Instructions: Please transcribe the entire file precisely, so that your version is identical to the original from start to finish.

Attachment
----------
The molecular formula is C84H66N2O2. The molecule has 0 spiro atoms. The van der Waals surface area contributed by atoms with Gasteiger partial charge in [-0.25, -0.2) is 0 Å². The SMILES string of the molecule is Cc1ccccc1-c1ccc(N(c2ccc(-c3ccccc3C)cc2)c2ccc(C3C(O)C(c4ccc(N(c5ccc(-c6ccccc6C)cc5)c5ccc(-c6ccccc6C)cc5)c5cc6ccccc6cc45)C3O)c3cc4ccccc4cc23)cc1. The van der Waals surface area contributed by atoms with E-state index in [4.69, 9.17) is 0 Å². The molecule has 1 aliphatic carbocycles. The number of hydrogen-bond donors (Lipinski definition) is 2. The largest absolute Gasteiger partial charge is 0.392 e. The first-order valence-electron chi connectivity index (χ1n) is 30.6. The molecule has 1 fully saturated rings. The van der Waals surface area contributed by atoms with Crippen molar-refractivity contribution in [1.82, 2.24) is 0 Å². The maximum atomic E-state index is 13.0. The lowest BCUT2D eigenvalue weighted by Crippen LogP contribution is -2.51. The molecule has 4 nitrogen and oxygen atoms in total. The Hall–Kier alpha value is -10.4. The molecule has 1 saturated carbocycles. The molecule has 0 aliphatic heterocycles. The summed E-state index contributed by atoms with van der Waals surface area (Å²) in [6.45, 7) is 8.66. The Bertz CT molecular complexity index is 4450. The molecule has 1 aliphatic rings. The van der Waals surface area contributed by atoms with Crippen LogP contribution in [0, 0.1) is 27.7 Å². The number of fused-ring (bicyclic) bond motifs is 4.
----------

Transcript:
The molecular formula is C84H66N2O2. The molecule has 0 spiro atoms. The van der Waals surface area contributed by atoms with Gasteiger partial charge in [-0.25, -0.2) is 0 Å². The SMILES string of the molecule is Cc1ccccc1-c1ccc(N(c2ccc(-c3ccccc3C)cc2)c2ccc(C3C(O)C(c4ccc(N(c5ccc(-c6ccccc6C)cc5)c5ccc(-c6ccccc6C)cc5)c5cc6ccccc6cc45)C3O)c3cc4ccccc4cc23)cc1. The van der Waals surface area contributed by atoms with E-state index in [4.69, 9.17) is 0 Å². The molecule has 1 aliphatic carbocycles. The number of hydrogen-bond donors (Lipinski definition) is 2. The largest absolute Gasteiger partial charge is 0.392 e. The first-order valence-electron chi connectivity index (χ1n) is 30.6. The molecule has 1 fully saturated rings. The van der Waals surface area contributed by atoms with Crippen molar-refractivity contribution in [1.82, 2.24) is 0 Å². The maximum atomic E-state index is 13.0. The lowest BCUT2D eigenvalue weighted by Crippen LogP contribution is -2.51. The molecule has 4 nitrogen and oxygen atoms in total. The Hall–Kier alpha value is -10.4. The molecule has 1 saturated carbocycles. The molecule has 0 aliphatic heterocycles. The summed E-state index contributed by atoms with van der Waals surface area (Å²) in [6.45, 7) is 8.66. The Bertz CT molecular complexity index is 4450. The molecule has 1 aliphatic rings. The van der Waals surface area contributed by atoms with Crippen LogP contribution in [0, 0.1) is 27.7 Å². The number of fused-ring (bicyclic) bond motifs is 4.